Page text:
Studying the impact of innovation on business and society

What Makes an Influencer?

Influence is the subject of some of important conversations lately. Each time we surface questions, answers and new thinking that starts to reshape the landscape for how businesses view, define, and embrace influence.

The socialization has democratized content and equalized influence. As such, we are at the inception of an an era when everyday people are presented with an opportunity to earn authority, trust, and leadership based on their actions and words.

I’ve partnered with Vocus to take the conversation to you. As I believe that we all have a voice in the shaping and direction of any topic, it’s up to you to help us make sense of the future of influence.

Take the Poll

Everything starts with a simple poll that explores the definition and perception of influence. It takes only a few minutes to complete and your answers will be reviewed in a live Webinar mid-September and also published in a report to be published by Vocus soon after.

Click here to take the poll now and together we’ll learn what makes an influencer.

Connect with Brian Solis on Twitter, LinkedIn, Tumblr, Facebook
___
Please consider reading, Engage!: It will help you find answers to your questions…


___
Image Source: Shutterstock

98 COMMENTS ON THIS POST To “What Makes an Influencer?”

  1. danperez says:

    Why are we constantly searching for the true meaning of influence? Especially “online” influence? Now we even have “a simple poll that explores the definition and perception of influence”. That's exactly what it is: perception. Because to really track influence is impossible, yes?

    Some of our greatest leaders were influenced by a mother or father who never got past the fifth grade. These same leaders went on to affect hundreds and thousands of lives with their literature, music, words, and actions. Real influencers just “do”…and through their actions and works, others are influenced to achieve a greater good in their lives and in the lives of others – usually unbeknownst to the influencer.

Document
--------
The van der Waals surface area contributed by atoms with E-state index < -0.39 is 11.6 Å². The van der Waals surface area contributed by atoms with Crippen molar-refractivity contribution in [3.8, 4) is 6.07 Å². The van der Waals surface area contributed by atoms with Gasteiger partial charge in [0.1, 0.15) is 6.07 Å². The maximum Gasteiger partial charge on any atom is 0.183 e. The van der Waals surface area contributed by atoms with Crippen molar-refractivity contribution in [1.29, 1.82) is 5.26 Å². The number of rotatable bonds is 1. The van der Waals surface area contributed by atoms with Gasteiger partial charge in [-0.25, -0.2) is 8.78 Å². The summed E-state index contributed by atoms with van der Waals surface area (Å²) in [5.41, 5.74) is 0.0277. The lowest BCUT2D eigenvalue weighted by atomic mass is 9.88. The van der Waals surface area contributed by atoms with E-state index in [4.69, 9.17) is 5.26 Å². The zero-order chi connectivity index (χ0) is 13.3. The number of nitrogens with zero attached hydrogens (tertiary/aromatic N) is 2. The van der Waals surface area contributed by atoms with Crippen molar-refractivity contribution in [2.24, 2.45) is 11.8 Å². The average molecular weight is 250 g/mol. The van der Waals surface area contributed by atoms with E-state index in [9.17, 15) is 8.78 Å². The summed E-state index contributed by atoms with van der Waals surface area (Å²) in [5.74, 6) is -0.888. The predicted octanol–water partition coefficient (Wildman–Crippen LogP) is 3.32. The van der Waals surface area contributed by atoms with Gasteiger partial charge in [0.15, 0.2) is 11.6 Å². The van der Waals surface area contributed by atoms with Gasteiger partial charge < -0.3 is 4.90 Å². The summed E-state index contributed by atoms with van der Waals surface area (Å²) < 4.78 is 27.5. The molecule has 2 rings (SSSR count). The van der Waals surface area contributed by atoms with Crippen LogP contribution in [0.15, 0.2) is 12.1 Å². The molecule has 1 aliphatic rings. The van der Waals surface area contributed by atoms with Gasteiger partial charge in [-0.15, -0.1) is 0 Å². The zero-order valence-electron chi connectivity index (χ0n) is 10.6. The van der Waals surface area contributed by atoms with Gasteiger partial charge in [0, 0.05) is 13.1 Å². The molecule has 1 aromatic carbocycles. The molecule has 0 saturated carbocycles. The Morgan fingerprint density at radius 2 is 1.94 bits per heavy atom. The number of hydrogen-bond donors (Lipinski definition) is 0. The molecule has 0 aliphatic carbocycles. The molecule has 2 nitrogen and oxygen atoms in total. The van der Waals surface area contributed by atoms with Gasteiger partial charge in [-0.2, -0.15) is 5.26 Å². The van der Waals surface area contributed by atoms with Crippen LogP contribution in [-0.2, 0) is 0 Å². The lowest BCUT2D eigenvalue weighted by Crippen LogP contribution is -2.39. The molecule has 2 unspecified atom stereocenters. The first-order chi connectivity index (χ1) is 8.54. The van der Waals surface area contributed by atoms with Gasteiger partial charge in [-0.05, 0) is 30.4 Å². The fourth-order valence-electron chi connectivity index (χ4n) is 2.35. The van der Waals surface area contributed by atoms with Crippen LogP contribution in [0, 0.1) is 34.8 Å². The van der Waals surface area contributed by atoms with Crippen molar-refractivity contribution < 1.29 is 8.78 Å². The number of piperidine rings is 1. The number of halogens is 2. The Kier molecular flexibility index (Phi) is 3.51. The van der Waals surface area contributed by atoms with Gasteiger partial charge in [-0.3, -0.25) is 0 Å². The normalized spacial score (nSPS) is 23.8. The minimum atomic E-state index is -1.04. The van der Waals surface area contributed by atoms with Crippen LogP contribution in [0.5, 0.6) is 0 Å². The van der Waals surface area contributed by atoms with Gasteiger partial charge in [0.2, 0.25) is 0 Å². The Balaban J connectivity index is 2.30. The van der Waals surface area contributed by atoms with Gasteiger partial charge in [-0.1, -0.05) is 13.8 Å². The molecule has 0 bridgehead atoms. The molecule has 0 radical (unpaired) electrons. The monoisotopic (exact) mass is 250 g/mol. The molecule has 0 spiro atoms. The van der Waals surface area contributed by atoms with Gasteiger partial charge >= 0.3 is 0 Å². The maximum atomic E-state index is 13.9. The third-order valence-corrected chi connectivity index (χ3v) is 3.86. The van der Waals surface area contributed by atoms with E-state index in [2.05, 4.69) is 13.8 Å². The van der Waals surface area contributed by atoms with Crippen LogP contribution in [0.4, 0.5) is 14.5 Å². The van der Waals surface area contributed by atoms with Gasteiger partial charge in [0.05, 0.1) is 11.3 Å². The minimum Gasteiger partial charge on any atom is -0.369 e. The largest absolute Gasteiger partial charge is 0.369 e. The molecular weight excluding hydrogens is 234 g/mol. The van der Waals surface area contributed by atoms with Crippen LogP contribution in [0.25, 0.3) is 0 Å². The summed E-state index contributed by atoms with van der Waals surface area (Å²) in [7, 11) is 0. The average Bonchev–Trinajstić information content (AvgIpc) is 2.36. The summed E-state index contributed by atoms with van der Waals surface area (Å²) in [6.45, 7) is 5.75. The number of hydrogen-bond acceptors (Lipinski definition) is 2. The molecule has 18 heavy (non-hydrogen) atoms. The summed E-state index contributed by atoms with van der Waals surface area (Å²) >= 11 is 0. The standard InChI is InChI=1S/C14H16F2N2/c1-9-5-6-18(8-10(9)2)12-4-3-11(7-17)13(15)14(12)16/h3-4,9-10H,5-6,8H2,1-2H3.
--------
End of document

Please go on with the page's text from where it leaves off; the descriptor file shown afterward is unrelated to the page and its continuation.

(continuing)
People looking for titles like “Influencer” are just looking to get the many sheep out there to believe that they actually are an “Influencer” (whatever that actually means). Once the people believe it, they begin to follow, like, and sign up for blogs/newsletters. And then guess what? They buy the book, yes?

    I've seen a young spoken word artist here in Miami get her friends and family to fly to Haiti (with their own money) and stay where there is no running water or electricity (for weeks at a time) helping her build an orphanage for young girls. You wanna talk real influence?

    “Influencers”, “Thought Leaders”, “Change Agents”…lions, tigers & bears, oh my! Nuff said.

    • Doug says:

      Yikes DanPerez …. couldn't agree more. Thanks for posting the same thoughts I have about this in a more articulate manner than I could have done. There's something slightly (or not so slightly) insidious about the motives embedded in all of this “social networking about social networking.”

      Doug Sprei

    • danperez says:

      Thanks, Doug. I'm not surprised I've not gotten a response from Mr. Solis. It's much easier to reply when everyone agrees with you, regardless of how unremarkable (and in this case idiotic) the content is.

    • Derick Wade says:

      I’m disappointed to scroll down this particular comments page and notice Brian’s response to positive comments or questions about the poll/survey, but no response at all to any of the legitimate critiques danperez, doug and others have taken the time to post. I suppose the failure to “cause a desirable outcome” (in this case, positive and adulatory comments) may have Influenced the Influencer to ignore and disengage.

  2. Diane Lennox says:

    I like the questions. Just not the assumption that there is one answer or a clear order of preference. I subscribe to the school that says “measure whatever you measure, just don't call it something else.”

    Meaning: you can't measure “influence, because it lacks a clear definition. You measure elements that people debate the relative importance of – frequency, followers, links, conversions, tweets, re-tweets, likes, feeds, shares … you get it. Depending on what your objectives are, define influence for yourself as whatever comibination of those elements gets you where you want to go. Somebody else's definition of influence, regardless of the popularity of the index, may never work for my business.

Leave a Reply

Your email address will not be published. Required fields are marked *

Join the Newsletter

Sign up for the newsletter.

Stay Connected
Instagram
Twitter